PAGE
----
Putting meaning onto the doings of wild animals, making patterns of them, is often beyond even the most astute observer. But for any real naturalist meaning is far more interesting than seeing. For the whole of my first Borneo tour and the first eight drives of this, we saw no banded palm-civets, indeed Mohammad tells me he had not seen one for two years. By the end of yesterday we had seen three, one on each drive, though it is possible that two of them were the same animal, some distance apart in time and space.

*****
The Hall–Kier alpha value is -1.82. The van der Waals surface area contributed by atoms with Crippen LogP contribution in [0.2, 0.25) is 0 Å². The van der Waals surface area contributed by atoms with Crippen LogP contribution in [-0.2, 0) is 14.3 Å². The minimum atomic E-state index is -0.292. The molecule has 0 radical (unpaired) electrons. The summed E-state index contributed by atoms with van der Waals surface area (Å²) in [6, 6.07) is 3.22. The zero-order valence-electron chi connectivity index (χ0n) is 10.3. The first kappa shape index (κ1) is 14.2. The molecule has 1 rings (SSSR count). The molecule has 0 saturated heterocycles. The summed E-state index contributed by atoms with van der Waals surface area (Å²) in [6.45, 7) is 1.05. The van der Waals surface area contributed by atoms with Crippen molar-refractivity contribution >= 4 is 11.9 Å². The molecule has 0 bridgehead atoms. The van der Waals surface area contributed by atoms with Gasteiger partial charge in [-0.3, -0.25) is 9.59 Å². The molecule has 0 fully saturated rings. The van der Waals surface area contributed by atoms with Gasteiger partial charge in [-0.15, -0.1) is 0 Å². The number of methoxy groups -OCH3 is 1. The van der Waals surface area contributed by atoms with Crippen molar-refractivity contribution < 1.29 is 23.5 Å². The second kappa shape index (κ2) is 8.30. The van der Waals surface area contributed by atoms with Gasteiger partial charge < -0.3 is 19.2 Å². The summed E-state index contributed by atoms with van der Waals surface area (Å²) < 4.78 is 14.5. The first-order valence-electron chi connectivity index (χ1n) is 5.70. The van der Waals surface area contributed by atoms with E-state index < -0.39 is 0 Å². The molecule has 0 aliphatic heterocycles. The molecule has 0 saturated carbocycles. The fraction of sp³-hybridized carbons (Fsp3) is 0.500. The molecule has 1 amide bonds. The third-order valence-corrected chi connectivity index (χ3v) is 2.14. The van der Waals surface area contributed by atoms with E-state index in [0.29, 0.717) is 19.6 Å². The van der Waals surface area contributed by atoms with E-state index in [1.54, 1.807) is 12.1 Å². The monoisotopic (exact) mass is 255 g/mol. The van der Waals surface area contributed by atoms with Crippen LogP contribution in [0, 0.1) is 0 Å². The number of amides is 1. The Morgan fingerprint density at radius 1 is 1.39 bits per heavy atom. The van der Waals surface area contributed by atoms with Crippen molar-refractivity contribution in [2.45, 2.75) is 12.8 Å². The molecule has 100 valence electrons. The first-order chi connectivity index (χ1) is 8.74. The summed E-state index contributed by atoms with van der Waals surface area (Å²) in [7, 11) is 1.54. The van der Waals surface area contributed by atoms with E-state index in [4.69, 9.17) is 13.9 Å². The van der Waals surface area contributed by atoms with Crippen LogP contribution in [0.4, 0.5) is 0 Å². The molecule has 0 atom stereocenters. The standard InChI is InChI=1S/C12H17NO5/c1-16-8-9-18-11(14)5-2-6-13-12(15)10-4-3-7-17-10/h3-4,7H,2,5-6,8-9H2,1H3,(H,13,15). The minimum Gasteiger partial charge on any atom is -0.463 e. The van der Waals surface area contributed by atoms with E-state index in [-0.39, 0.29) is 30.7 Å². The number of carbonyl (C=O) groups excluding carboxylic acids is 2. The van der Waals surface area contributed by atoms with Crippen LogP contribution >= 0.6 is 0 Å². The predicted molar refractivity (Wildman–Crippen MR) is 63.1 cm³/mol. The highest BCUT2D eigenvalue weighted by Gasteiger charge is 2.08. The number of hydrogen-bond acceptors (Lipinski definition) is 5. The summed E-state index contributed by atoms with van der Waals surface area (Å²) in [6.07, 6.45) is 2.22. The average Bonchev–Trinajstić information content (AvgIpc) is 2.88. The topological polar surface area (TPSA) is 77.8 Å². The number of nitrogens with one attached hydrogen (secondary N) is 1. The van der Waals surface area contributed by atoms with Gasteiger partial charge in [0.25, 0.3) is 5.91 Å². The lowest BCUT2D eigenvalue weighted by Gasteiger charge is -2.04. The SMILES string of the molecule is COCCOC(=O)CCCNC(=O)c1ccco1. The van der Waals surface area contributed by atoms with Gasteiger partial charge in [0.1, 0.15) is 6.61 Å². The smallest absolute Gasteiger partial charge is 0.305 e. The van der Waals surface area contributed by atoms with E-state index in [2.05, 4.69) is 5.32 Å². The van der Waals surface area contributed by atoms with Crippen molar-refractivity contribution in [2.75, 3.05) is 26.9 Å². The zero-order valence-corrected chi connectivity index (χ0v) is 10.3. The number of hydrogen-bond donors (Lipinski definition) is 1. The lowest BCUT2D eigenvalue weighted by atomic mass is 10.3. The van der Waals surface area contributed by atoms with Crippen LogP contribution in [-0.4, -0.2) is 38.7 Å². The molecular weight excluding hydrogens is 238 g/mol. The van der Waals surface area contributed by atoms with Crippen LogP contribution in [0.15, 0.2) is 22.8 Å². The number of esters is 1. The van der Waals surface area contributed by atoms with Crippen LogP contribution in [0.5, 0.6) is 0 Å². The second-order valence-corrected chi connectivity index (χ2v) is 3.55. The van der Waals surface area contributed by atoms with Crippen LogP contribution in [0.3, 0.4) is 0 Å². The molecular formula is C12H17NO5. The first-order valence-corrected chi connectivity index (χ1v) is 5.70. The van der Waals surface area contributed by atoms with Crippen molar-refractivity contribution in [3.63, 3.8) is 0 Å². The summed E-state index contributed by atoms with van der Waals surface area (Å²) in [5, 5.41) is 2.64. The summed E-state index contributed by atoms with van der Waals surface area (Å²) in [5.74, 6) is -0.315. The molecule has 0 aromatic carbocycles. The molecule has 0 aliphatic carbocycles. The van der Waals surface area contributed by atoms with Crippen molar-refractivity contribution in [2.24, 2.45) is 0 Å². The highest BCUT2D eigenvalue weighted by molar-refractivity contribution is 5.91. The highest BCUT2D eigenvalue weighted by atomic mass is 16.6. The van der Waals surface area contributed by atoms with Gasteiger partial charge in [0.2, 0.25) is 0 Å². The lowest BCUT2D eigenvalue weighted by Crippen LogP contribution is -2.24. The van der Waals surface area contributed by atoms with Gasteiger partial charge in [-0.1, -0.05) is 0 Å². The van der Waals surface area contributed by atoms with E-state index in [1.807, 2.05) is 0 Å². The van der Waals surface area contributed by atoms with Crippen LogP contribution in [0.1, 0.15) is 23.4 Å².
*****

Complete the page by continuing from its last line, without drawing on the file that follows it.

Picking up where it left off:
By the same token, on both tours, on every drive we have made along the entrance road and some drives into the forest, we have seen Malay civets. Yesterday, on banded palm-civet day, we saw none at all. Where then did the banded palm-civets appear from so suddenly and where did the Malay civets go? And why?
Another new mammal appeared suddenly this morning, from the blushing dawn of this tour's twelfth night drive in Tabin. Three Hose's langurs, slender pale-face primates with brylcreem crests, were by the road, eating leaves as new and pinkly blushing as the dawn. Where have they been these past two weeks in Tabin and what brought them to my life today? Just leaves?
I do not know. Which is why I look. And why I ponder. And why, looking again this morning, I saw two buffy fish-owls, a common palm-civet and three slender, leaf-chomping monkeys. And why I'll continue looking till my days' end.
Looking, I think, for meaning.